There are lots of libraries around school, offering great study space, computer use, printing, and photocopying. Some libraries have extended hours during exam period. The Schulich Library of Science and Engineering, which you can get to through the Frank Dawson Adams building next to Burnside, has all atmospheric and oceanic science textbooks in the school (outside of Burnside that is). Speaking of Burnside, there are two libraries great for studying in right here: the geography library on the 5th floor (called the Walter Hitschfeld Geographic Information Centre), and the math library on the 11th floor (the Edward Rosenthall Mathematics and Statistics Library). Note that math textbooks are in Schulich, not the math library. It’s also worth noting that McGill’s largest library (so with lots of study space) is the Humanities and Social Sciences Library, in the connected McLennan and Redpath buildings across campus from Burnside. And here’s a little known use of that library: the Redpath Audio Visual collection has DVDs and VHS videos you can borrow for free. There are also movies, and CDs, to be found in the Marvin Duchow Music Library (accessed from the Strathcona Music Building) and, surprisingly, some good un-business-y films in the Howard Ross Library of Management in the Samuel Bronfman building. Lastly, here are a couple of ways the McGill libraries help make your life easier: when returning a normal-loan book, you can give it in at a different library than where you took it out; also, when you borrow a renewable item from a library, you can renew it online at Muse, which also contains the online catalogue of all library items.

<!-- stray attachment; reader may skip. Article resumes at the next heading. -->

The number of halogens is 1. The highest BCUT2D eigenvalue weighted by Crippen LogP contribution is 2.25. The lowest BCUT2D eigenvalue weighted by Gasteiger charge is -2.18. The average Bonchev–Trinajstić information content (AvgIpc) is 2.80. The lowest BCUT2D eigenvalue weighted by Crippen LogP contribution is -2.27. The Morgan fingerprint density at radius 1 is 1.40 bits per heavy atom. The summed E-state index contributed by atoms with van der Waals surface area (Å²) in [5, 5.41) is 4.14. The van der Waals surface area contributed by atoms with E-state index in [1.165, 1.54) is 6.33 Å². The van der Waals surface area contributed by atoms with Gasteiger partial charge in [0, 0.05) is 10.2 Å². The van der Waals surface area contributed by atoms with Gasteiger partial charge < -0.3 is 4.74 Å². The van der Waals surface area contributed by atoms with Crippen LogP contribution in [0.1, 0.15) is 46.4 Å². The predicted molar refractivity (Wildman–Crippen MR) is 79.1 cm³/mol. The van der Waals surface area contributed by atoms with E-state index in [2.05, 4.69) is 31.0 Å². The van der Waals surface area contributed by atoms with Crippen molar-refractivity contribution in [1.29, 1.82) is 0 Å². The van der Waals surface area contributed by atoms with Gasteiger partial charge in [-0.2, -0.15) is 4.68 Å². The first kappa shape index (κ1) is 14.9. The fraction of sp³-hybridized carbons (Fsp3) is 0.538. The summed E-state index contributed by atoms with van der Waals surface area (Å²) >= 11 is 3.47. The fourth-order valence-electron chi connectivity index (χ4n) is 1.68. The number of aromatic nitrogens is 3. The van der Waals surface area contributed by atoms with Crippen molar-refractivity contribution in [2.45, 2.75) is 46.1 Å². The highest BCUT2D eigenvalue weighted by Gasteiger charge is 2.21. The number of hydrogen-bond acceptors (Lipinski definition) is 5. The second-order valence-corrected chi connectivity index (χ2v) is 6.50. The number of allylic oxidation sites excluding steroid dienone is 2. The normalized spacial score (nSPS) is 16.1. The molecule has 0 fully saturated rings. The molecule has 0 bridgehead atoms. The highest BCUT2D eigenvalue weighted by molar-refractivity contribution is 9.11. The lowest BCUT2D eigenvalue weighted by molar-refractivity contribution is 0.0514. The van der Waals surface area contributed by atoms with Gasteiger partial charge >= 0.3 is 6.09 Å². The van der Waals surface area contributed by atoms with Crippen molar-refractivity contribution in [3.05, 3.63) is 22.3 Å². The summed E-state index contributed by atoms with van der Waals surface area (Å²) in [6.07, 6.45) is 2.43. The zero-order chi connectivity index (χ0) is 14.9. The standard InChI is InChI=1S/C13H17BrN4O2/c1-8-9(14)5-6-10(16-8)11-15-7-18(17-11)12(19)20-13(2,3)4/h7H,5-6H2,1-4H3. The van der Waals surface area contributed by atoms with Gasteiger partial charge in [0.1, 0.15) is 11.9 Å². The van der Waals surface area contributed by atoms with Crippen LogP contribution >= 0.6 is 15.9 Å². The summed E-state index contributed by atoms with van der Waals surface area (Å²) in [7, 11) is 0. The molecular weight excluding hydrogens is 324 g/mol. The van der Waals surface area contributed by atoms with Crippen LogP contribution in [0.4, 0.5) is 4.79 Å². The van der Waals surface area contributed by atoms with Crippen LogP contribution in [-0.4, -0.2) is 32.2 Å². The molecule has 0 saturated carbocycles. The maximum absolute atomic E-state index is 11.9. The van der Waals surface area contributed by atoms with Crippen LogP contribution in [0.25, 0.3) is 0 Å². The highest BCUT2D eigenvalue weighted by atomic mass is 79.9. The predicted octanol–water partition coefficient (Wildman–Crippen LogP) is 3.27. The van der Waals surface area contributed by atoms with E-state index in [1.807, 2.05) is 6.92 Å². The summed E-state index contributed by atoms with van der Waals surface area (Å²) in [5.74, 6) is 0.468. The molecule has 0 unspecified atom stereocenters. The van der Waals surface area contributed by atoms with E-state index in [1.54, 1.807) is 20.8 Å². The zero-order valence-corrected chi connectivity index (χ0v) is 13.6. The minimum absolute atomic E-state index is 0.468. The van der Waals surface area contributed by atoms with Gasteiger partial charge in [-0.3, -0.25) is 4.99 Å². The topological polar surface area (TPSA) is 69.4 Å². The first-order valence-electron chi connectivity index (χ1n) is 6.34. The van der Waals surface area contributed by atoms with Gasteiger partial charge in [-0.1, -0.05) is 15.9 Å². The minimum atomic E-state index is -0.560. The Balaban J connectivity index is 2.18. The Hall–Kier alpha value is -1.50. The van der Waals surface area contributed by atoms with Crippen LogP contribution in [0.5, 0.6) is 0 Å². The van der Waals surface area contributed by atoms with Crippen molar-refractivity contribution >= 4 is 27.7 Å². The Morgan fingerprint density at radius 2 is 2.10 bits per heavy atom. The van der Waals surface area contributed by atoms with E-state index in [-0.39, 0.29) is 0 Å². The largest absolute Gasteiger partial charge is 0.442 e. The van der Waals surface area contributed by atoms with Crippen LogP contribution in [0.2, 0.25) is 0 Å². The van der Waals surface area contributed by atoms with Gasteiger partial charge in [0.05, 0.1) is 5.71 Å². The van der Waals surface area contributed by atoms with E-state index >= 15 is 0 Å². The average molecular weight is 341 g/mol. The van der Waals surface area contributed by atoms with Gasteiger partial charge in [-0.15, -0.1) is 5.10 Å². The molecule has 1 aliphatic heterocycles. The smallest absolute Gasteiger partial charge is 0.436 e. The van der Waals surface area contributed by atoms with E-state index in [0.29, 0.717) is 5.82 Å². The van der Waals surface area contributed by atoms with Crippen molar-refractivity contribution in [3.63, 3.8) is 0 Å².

Resources for all students - non-academic
detailed map of the downtown campus

The Brown Student Services building is on McTavish, attached to a building called the University Centre, a.k.a. Shatner. Shatner houses many clubs, a cafeteria, the official school bar Gerts, a large room called the Shatner ballroom for big events, and a lounge full of comfy couches and some computers. Brown houses SSMU (“smoo”), the Students’ Society of McGill University, the group that represents all undergrads, as well as many other useful services like the health clinic, counselling services, student aid, tutorial services, CAPS, and more. CAPS, the Career and Placement Services, is one of the best resources at school. They have workshops year-round on things like interview techniques and job searching, they do career advising, they’ll help you with C.V. writing, and they even have a job listings site.